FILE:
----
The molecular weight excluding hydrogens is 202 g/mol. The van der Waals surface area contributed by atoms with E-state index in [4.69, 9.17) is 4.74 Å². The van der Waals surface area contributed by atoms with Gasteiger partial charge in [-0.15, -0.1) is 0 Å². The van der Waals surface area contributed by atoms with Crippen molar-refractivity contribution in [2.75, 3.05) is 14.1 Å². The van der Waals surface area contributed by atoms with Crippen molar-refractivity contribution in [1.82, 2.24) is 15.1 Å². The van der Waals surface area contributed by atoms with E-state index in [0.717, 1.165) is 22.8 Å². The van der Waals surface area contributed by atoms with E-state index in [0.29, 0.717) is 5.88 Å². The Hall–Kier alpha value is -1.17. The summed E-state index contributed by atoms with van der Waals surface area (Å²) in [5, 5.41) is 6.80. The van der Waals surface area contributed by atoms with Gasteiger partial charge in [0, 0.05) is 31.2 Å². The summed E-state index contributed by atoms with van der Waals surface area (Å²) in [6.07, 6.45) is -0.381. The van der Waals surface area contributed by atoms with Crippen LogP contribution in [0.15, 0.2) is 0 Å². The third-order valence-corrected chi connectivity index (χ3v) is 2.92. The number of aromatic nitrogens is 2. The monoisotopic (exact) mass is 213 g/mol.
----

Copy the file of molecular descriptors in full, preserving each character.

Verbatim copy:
The molecular weight excluding hydrogens is 202 g/mol. The van der Waals surface area contributed by atoms with E-state index in [4.69, 9.17) is 4.74 Å². The van der Waals surface area contributed by atoms with Gasteiger partial charge in [-0.15, -0.1) is 0 Å². The van der Waals surface area contributed by atoms with Crippen molar-refractivity contribution in [2.75, 3.05) is 14.1 Å². The van der Waals surface area contributed by atoms with Crippen molar-refractivity contribution in [1.82, 2.24) is 15.1 Å². The van der Waals surface area contributed by atoms with E-state index in [0.717, 1.165) is 22.8 Å². The van der Waals surface area contributed by atoms with E-state index in [0.29, 0.717) is 5.88 Å². The Hall–Kier alpha value is -1.17. The summed E-state index contributed by atoms with van der Waals surface area (Å²) in [5, 5.41) is 6.80. The van der Waals surface area contributed by atoms with Gasteiger partial charge in [0, 0.05) is 31.2 Å². The summed E-state index contributed by atoms with van der Waals surface area (Å²) in [6.07, 6.45) is -0.381. The van der Waals surface area contributed by atoms with Crippen LogP contribution in [0.15, 0.2) is 0 Å². The third-order valence-corrected chi connectivity index (χ3v) is 2.92. The number of aromatic nitrogens is 2. The monoisotopic (exact) mass is 213 g/mol.